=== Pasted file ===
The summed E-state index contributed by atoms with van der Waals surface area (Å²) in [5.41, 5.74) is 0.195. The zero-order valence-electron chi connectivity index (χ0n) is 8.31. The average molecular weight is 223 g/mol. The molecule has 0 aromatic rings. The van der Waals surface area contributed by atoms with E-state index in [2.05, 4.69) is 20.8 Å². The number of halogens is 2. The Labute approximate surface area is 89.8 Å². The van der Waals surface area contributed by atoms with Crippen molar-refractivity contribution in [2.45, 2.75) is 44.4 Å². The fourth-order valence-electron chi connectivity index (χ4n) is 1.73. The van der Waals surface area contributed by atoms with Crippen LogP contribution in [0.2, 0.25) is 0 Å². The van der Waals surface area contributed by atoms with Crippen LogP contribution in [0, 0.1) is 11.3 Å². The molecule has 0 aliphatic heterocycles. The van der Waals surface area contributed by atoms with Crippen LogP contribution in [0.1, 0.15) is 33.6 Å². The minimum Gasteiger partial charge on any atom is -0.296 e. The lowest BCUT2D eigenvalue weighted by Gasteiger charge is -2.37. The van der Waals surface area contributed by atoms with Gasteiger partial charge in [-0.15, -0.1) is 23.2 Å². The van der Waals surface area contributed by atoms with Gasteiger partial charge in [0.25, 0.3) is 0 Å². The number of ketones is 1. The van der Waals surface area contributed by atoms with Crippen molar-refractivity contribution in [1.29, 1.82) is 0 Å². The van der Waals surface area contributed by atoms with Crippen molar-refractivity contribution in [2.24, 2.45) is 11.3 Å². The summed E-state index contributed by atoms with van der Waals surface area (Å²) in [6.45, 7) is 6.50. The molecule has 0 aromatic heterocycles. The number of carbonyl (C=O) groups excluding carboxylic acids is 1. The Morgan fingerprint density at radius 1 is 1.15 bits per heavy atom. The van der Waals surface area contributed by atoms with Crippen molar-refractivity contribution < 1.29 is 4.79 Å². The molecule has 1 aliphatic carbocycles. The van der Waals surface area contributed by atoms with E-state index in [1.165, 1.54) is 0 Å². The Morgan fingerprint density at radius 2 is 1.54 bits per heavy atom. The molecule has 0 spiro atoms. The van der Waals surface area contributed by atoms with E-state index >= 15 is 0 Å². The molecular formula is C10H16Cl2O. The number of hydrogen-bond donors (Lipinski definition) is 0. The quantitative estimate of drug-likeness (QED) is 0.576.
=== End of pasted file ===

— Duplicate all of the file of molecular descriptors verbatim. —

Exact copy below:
The summed E-state index contributed by atoms with van der Waals surface area (Å²) in [5.41, 5.74) is 0.195. The zero-order valence-electron chi connectivity index (χ0n) is 8.31. The average molecular weight is 223 g/mol. The molecule has 0 aromatic rings. The van der Waals surface area contributed by atoms with E-state index in [2.05, 4.69) is 20.8 Å². The number of halogens is 2. The Labute approximate surface area is 89.8 Å². The van der Waals surface area contributed by atoms with Crippen molar-refractivity contribution in [2.45, 2.75) is 44.4 Å². The fourth-order valence-electron chi connectivity index (χ4n) is 1.73. The van der Waals surface area contributed by atoms with Crippen LogP contribution in [0.2, 0.25) is 0 Å². The van der Waals surface area contributed by atoms with Crippen LogP contribution in [0, 0.1) is 11.3 Å². The molecule has 0 aliphatic heterocycles. The van der Waals surface area contributed by atoms with Crippen LogP contribution in [0.1, 0.15) is 33.6 Å². The minimum Gasteiger partial charge on any atom is -0.296 e. The lowest BCUT2D eigenvalue weighted by Gasteiger charge is -2.37. The van der Waals surface area contributed by atoms with Gasteiger partial charge in [-0.15, -0.1) is 23.2 Å². The van der Waals surface area contributed by atoms with Gasteiger partial charge in [0.25, 0.3) is 0 Å². The number of ketones is 1. The van der Waals surface area contributed by atoms with Crippen molar-refractivity contribution in [1.29, 1.82) is 0 Å². The van der Waals surface area contributed by atoms with Crippen molar-refractivity contribution in [2.24, 2.45) is 11.3 Å². The summed E-state index contributed by atoms with van der Waals surface area (Å²) in [6.45, 7) is 6.50. The molecule has 0 aromatic heterocycles. The number of carbonyl (C=O) groups excluding carboxylic acids is 1. The Morgan fingerprint density at radius 1 is 1.15 bits per heavy atom. The van der Waals surface area contributed by atoms with Crippen molar-refractivity contribution < 1.29 is 4.79 Å². The molecule has 1 aliphatic carbocycles. The van der Waals surface area contributed by atoms with E-state index in [1.165, 1.54) is 0 Å². The Morgan fingerprint density at radius 2 is 1.54 bits per heavy atom. The molecule has 0 spiro atoms. The van der Waals surface area contributed by atoms with E-state index >= 15 is 0 Å². The molecular formula is C10H16Cl2O. The number of hydrogen-bond donors (Lipinski definition) is 0. The quantitative estimate of drug-likeness (QED) is 0.576.